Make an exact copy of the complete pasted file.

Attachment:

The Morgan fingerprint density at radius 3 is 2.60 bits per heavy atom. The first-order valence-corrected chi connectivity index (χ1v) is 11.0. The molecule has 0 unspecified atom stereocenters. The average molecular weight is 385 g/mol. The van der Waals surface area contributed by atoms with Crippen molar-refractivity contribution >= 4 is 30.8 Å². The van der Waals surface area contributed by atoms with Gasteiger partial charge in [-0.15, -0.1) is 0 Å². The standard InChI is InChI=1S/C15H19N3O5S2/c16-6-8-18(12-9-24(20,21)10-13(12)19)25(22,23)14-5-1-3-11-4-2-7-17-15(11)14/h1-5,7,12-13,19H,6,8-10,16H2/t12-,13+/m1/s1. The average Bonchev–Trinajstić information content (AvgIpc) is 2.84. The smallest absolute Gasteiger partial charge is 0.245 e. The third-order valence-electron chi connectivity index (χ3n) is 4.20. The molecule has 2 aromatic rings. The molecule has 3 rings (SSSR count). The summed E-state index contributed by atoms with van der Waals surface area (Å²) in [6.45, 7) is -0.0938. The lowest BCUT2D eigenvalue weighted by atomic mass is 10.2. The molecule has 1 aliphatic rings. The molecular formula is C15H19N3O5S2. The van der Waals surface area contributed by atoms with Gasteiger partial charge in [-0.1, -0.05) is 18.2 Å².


The Morgan fingerprint density at radius 3 is 2.60 bits per heavy atom. The first-order valence-corrected chi connectivity index (χ1v) is 11.0. The molecule has 0 unspecified atom stereocenters. The average molecular weight is 385 g/mol. The van der Waals surface area contributed by atoms with Crippen molar-refractivity contribution >= 4 is 30.8 Å². The van der Waals surface area contributed by atoms with Gasteiger partial charge in [-0.15, -0.1) is 0 Å². The standard InChI is InChI=1S/C15H19N3O5S2/c16-6-8-18(12-9-24(20,21)10-13(12)19)25(22,23)14-5-1-3-11-4-2-7-17-15(11)14/h1-5,7,12-13,19H,6,8-10,16H2/t12-,13+/m1/s1. The average Bonchev–Trinajstić information content (AvgIpc) is 2.84. The smallest absolute Gasteiger partial charge is 0.245 e. The third-order valence-electron chi connectivity index (χ3n) is 4.20. The molecule has 2 aromatic rings. The molecule has 3 rings (SSSR count). The summed E-state index contributed by atoms with van der Waals surface area (Å²) in [6.45, 7) is -0.0938. The lowest BCUT2D eigenvalue weighted by atomic mass is 10.2. The molecule has 1 aliphatic rings. The molecular formula is C15H19N3O5S2. The van der Waals surface area contributed by atoms with Gasteiger partial charge in [-0.1, -0.05) is 18.2 Å².